Pacific Heights, San Francisco

From Wikipedia, the free encyclopedia
  (Redirected from Pacific Heights)
Jump to: navigation, search
"Pacific Heights" redirects here. For other uses, see Pacific Heights (disambiguation).
Pacific Heights
Northern view from Alta Plaza Park. The Marina District and San Francisco Bay can be seen below.
Northern view from Alta Plaza Park. The Marina District and San Francisco Bay can be seen below.
Nickname(s): The Devil's Backbone
Pacific Heights is located in San Francisco
Pacific Heights
Pacific Heights
Location within Central San Francisco
Coordinates: 37°47′30″N 122°26′08″W / 37.7917°N 122.4356°W / 37.7917; -122.4356
Country  United States
State  California
City-county San Francisco
 • Supervisor Mark Farrell
 • State Assembly Phil Ting (D)[1]
 • State Senator Mark Leno (D)[1]
 • U. S. Rep. Nancy Pelosi (D)[2]
 • Total 0.967 sq mi (2.50 km2)
 • Land 0.967 sq mi (2.50 km2)
 • Total 21,925
 • Density 22,677/sq mi (8,756/km2)
Time zone Pacific (UTC−8)
 • Summer (DST) PDT (UTC−7)
ZIP codes 94109, 94115, 94123
Area codes 415/628

Pacific Heights is an affluent neighborhood of San Francisco, California, US, which is known for the notable people who reside in the area. It is located in one of the most scenic and park-like settings in Northern California, offering panoramic views of the Golden Gate Bridge, the San Francisco Bay, the Palace of Fine Arts, Alcatraz and the Presidio. Its location provides a temperate micro-climate that is clearer, but not always warmer, than many other areas in San Francisco.

The Pacific Heights Residents Association defines the neighborhood as inside Bush Street, Presidio Avenue, Union Street, and Van Ness Avenue.[4]

Pacific Heights is situated on a primarily east-west oriented ridge that rises sharply from the Marina District and Cow Hollow neighborhoods, to the north, to a maximum height of 370 feet (110 m) above sea level.[5] Pacific Heights features two parks, Lafayette and Alta Plaza. Visible to the north are the Golden Gate Bridge, the Marin Headlands, and Alcatraz Island.

Lower Pacific Heights refers to the area located south of California Street down to Post Street. Though previously simply considered part of the Western Addition,[6] this new neighborhood designation became popularized by real estate agents in the early 1990s.


The neighborhood was first developed in the 1870s,[7] with small Victorian homes built. Starting around the beginning of the 20th century, and especially after the 1906 San Francisco earthquake, many were replaced with period homes. Still residential, the area is characterized by painted Victorian style architecture.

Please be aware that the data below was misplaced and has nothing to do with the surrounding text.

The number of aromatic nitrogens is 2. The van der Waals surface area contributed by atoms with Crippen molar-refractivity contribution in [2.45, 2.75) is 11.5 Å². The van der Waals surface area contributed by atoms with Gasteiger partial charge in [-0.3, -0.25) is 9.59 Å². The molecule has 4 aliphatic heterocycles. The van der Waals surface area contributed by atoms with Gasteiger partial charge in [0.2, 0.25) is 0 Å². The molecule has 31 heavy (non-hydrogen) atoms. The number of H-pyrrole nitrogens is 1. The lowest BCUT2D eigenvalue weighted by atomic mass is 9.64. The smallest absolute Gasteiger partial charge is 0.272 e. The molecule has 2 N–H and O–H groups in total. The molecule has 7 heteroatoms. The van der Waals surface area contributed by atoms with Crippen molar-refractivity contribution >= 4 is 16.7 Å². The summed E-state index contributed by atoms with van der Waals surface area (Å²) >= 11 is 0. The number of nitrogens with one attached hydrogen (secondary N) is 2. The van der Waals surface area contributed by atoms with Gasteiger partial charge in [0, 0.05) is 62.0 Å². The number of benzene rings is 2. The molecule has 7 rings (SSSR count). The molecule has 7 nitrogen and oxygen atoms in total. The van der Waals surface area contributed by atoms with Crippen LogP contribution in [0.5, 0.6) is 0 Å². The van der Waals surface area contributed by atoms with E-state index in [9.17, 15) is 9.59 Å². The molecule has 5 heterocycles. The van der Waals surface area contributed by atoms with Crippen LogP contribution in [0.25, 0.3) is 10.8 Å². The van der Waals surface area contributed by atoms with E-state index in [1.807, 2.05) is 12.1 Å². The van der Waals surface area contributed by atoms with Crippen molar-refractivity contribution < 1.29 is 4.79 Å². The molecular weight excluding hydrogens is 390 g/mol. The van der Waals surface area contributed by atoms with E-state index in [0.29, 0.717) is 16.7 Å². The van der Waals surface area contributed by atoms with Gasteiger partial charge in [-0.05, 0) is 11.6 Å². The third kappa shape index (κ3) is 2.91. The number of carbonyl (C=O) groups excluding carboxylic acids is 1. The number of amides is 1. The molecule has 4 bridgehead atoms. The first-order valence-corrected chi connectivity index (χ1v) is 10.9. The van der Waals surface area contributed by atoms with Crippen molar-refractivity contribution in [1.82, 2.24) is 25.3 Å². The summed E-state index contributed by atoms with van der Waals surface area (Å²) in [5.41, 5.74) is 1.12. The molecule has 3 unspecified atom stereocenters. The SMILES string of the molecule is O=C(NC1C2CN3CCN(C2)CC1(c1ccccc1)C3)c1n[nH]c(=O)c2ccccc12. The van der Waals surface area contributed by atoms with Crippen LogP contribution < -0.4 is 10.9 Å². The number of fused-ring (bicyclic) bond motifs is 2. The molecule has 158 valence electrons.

Attractions and characteristics[edit]

The oldest building in Pacific Heights, located at 2475 Pacific Avenue, was built in 1853, though the majority of the neighborhood was built after the 1906 earthquake. The architecture of the neighborhood is varied; Victorian, Mission Revival, Edwardian, and Château styles are common.

Several countries have consulates in Pacific Heights. They include Germany,[8] Greece,[9] Italy,[10] Portugal,[11] Russia,[12] South Korea,[13] and Vietnam.[14]

Most of the neighborhood's boutiques and restaurants can be found along Fillmore Street, south of Pacific Avenue. They include stores like Marc by Marc Jacobs, Ralph Lauren, Athleta and Prana. Other businesses in Pacific Heights are located on California and Divisadero Streets, as well as on Van Ness Avenue.

Pacific Heights is home to several schools, including the San Francisco University High School; Drew School (formerly Drew College Preparatory School); The Hamlin School; Convent of the Sacred Heart High School; Stuart Hall High School and Town School for Boys, among others.

Universities and colleges include Arthur A. Dugoni School of Dentistry, part of the University of the Pacific, and the Academy of Art University.

Government and infrastructure[edit]

The San Francisco Police Department Northern Station serves Pacific Heights.[15]

Notable residents[edit]


See also[edit]


  1. ^ a b "Statewide Database". UC Regents. Retrieved December 8, 2014. 
  2. ^ "California's 12th Congressional District - Representatives & District Map". Civic Impulse, LLC. 
  3. ^ Pacific Heights neighborhood in San Francisco, California (CA), 94109, 94115, 94123 detailed profile
  4. ^ "Mission Statement." Pacific Heights Residents Association. Retrieved on February 1, 2009.
  5. ^ Bakalinsky, Adah (October 9, 2013). Stairway Walks in San Francisco. Wilderness Press. p. 66. ISBN 978-0-89997-637-2. 
  6. ^ O'Brien, Tricia (2008). San Francisco's Pacific Heights and Presidio Heights. Arcadia Publishing. p. 7. ISBN 978-0-7385-5980-3. 
  7. ^ Richards, Rand (2002). Historic Walks in San Francisco: 18 Trails Through the City's Past. Heritage House Publishers. p. 305. ISBN 978-1-879367-03-6. 
  8. ^ "Address, Contact and Office Hours." Consulate-General of Germany in San Francisco. Retrieved on January 31, 2009.
  9. ^ "Consulate General San Francisco." Embassy of Greece Washington, DC. Retrieved on January 31, 2009.
  10. ^ "Welcome to the web site of the Consulate General of Italy in San Francisco." Consulate-General of Italy in San Francisco. Retrieved on January 31, 2009.
  11. ^ "Portugal Visa Information." United Nations. Retrieved on February 1, 2009.
  12. ^ Home page. Consulate-General of Russia in San Francisco. Retrieved on January 31, 2009.
  13. ^
  14. ^ "Welcome to Vietnam consulate-San Francisco,USA." Consulate-General of Vietnam in San Francisco. Retrieved on January 31, 2009.
  15. ^ "Northern Station." (Archive) San Francisco Police Department. Retrieved on September 1, 2013.
  16. ^ John Arlidge (March 17, 2014). "Jonathan Ive Designs Tomorrow". Time. Time Inc. Retrieved March 22, 2014. 
  17. ^ "Jay Paul". Forbes. Retrieved 14 September 2015. 

External links[edit]

Coordinates: 37°47′30″N 122°26′08″W / 37.7917°N 122.4356°W / 37.7917; -122.4356